Archive for the ‘Advocacy’ Category

Action Alert! Protect Mountain Bike Access

Saturday, August 16th, 2014

From our Friends to the north, Santa Clarita Valley Trail Users:

Dear Friends,

Congressman “Buck” McKeon is holding a Town Hall meeting to discuss a proposal to designate approximately 40,000 acres just north of Castaic Lake as a federally protected Wilderness area.  This proposed Wilderness area could potentially include the Fish Canyon, Salt Creek, Elderberry Canyon, Tule and Red Mountain areas on the northeast side of Castaic Lake.  All of these areas are very close to Tapia Canyon where the majority of mountain biking occurs in Santa Clarita AND which will likely be lost to development in the not too distant future.

Even though many of us would support the protection and preservation of our public lands, it is important to note that the Wilderness designation severely limits recreation on such lands.  Specifically, cycling or mountain biking is prohibited in Wilderness areas because they are “mechanized”.  Access is only allowed on foot or horseback.

Already, the federal government has set aside very large Wilderness areas near Santa Clarita including the Magic Mountain Wilderness (just south of the 14 Freeway near Canyon Country), the Sespe Wilderness (just north of Fillmore and Santa Paula), and the San Rafael Wilderness (just east of Ventura and Santa Barbara).  This is why you can’t ride a mountain bike in the mountains above Fillmore and why there are so few mountain bike trails in the Ventura/Santa Barbara area.  We think these three Wilderness areas near Santa Clarita are more than enough.

For this reason, we encourage you to attend next week’s Town Hall meeting to let Congressman McKeon know that you object to the Wilderness designation of these additional areas near Castaic Lake because it would permanently prohibit mountain biking.  The current designation of Backcountry – Non-motorized or something else more protective (such as a Special Conservation Area) would be preferred so long as mountain biking continues to be allowed.

Here are the details of the Town Hall meeting:

Date:  Tuesday, August 19

Time:  10:30AM

Where: Santa Clarita City Hall, Century Room

Address:  23920 Valencia Boulevard, Santa Clarita, CA  91355

Thank you for your continued support.

SCV Trail Users

Safe and Equal Access for All Trail Users

SCVTrailUsers@gmail.com

Sullivan Canyon Closure Update August 11

Monday, August 11th, 2014

From SoCal Gas:

Sullivan Canyon will be closed to visitors Tuesday August 12th for a Hydro-Static Pressure test of the natural gas transmission pipelines. Please schedule your visit accordingly.

This closure if for safety reasons so please do not access the canyon from any of the side trails. The canyon will be open again on Wednesday provided there are no problems with the test. Please use caution as you pass construction equipment, and we recommend keeping dogs on a leash so they are not harmed by equipment as well.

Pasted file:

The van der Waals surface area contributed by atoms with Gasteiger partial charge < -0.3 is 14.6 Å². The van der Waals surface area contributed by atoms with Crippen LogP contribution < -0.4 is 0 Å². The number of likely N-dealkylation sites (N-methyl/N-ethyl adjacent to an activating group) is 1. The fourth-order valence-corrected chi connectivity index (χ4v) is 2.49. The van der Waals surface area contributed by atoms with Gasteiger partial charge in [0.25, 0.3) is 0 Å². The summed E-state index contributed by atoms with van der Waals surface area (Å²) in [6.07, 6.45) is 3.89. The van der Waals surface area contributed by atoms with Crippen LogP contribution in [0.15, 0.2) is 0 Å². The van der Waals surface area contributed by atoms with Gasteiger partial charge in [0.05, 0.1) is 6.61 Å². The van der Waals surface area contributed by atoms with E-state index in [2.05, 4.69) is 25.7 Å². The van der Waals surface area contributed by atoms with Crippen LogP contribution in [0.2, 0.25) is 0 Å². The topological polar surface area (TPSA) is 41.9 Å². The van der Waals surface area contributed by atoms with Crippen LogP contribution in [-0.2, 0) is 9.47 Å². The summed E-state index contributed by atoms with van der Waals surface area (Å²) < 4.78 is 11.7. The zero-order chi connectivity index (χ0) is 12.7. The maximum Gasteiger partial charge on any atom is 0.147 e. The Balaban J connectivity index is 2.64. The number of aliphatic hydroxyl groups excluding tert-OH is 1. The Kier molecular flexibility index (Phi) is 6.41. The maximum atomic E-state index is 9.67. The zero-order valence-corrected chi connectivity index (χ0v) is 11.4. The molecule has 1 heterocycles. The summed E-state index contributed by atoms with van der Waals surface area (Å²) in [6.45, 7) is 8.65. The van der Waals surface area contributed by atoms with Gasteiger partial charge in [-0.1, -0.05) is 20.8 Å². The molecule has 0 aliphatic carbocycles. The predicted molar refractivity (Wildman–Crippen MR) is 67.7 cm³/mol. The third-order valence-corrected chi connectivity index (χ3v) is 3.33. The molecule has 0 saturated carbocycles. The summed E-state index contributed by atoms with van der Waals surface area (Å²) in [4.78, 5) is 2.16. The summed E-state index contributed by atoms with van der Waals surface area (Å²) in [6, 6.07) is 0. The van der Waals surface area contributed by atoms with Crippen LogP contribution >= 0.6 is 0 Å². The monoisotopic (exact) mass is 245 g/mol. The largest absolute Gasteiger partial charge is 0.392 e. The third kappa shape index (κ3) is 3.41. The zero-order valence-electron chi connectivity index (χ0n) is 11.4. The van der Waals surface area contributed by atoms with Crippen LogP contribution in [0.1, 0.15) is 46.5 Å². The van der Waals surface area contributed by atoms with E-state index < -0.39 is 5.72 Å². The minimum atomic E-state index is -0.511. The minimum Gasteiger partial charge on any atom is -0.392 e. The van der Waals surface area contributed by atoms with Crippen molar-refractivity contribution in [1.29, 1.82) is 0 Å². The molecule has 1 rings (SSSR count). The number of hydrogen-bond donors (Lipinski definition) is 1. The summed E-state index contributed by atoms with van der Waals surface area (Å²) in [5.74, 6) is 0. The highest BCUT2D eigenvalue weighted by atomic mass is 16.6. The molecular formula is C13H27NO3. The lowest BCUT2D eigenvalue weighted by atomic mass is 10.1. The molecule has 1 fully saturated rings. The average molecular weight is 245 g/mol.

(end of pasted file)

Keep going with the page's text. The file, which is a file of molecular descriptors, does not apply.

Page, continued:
For information, contact:

Mike Harriel

Public Affairs Manager

Regional Public Affairs

555 W. 5th St.

Los Angeles, Ca. 90013

Office: 213 244-4633

Sullivan Canyon Work Update, July 3

Thursday, July 3rd, 2014

The latest news from Mike Harriel of So Cal Gas regarding construction as they move closer to the mandated test on its pipelines in Sullivan Canyon.

Beginning July 8th

·         We will conduct a bird survey to determine if any nesting birds are in the area of our work. If there are, the project will be delayed.

·         If all is well with the nesting birds, we will work with a certified arborist to trim trees that could sustain damaged by construction equipment. The trimming will occur at the direction of the arborist and only the minimum necessary.

·         An active beehive will have to be removed for the safety of our employees and users of the canyon.

 Beginning July 14th

·         Construction mobilization will occur. You will notice the moving in of water tanks and other construction equipment. Tanks and equipment will be staged away from the trail. All soil will be returned to the excavation it is removed from.

·         A fire prevention plan is in effect to protect the canyon.

 As mentioned previously, the canyon trail will remain open. Signs will provide advance notice when the canyon is closed for hydro testing, which will occur over the course of one day. Signs will also be posted at the drop-in trails. For safety reasons, we don’t want any members of the public dropping in to the canyon during the test, so please abide by the posted closing.

As always, if you have any questions or comments, please don’t hesitate to contact me.

Mike Harriel

Public Affairs Manager

Office: 213 244-4633

More Work Scheduled for Sullivan Canyon in June

Wednesday, May 28th, 2014

Since 1960, Southern California Gas Company (“SoCaIGas”) has owned much of the land that comprises Sullivan Canyon (more than 4 miles in length).  This property is used as a corridor for two transmission pipelines that provide Los Angeles residents with a safe and reliable supply of natural gas.  Periodically, SoCalGas must perform maintenance on these pipelines. The purpose of this letter is to provide information on pipeline maintenance and repair work that will occur in the coming weeks.